Simon Ingram, Untitled, 2009
Oil on canvas
77 x 77 inches
April 27 – May 14, 2011
As an artist Simon Ingram is known for his collaborations with machines. Unlike most painters, Ingram takes up a position distanced from the direct act of painting and is interested in ideas of self-making painting. Through this distance Ingram opens up painting to other forces and interpretations and, as the maker of his painting machines, is able to influence and engineer these ideas.
In his last solo exhibition in Auckland, Boing Boom Tschak (2009), Ingram presented paintings made by a machine programmed with techniques of self-making derived from artificial life. In Radio Painting Ingrams attention is turned outward and upward as his new machine connects to the world around it.
The exhibition comprises of a series of new paintings made by a machine plugged into Ingram’s newly developed radio telescope. This device is built to receive radio signal that propagate in the Earth’s upper atmosphere. The particular type of radio spectrum Ingram is interested in is known as very low frequency radio or VLF. The VLF radio spectrum is used by submarines to communicate over great distances back to base. It is known that changes in the amplitude of VLF signal corresponds to activity from the sun, such as solar flares. Radio Painting relates to rendering these changes across the VLF spectrum as painting.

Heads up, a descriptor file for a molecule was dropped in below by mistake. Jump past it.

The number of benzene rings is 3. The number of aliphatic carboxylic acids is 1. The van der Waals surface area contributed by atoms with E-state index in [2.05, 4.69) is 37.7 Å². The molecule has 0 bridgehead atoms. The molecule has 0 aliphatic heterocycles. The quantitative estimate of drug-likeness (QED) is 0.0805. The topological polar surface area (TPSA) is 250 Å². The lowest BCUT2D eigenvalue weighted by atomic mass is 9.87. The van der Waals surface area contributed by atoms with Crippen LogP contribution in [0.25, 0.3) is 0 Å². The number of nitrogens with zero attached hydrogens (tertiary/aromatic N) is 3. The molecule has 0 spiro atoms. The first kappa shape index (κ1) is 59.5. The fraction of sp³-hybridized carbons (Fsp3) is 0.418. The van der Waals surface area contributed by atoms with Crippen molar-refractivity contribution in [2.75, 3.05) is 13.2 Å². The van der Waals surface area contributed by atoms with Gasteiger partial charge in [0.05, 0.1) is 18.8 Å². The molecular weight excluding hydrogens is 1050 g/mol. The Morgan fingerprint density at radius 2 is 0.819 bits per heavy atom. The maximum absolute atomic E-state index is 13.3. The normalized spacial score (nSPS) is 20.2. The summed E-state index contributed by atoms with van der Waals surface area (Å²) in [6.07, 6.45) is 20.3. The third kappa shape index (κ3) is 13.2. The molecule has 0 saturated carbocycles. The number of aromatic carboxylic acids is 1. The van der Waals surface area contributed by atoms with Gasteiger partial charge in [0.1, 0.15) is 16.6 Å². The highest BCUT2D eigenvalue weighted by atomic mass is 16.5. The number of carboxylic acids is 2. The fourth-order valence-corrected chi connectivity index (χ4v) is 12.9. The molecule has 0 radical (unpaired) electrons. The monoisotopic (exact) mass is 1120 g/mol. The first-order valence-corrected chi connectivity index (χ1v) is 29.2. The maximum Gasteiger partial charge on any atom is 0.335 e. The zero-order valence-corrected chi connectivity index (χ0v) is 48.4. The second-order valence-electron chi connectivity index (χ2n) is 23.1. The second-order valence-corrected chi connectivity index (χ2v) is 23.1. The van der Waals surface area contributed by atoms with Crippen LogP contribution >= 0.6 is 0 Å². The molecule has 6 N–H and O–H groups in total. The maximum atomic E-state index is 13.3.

While the method of the paintings included in the exhibition relates to electronic art and new media, they share an interest in rich materiality that characterizes modes of abstract painting not ordinarily associated with those practices. In his studio after dark, when the signal is strongest, Artist and machine work to materialise the immaterial, visualise the invisible and dissolve boundaries between analogue and digital methods.
Radio Painting is the first part of a larger project to be exhibited at The Suburban (Chicago) and The Great Poor Farm Experiment (Little Wolf, Wisconsin) later this year.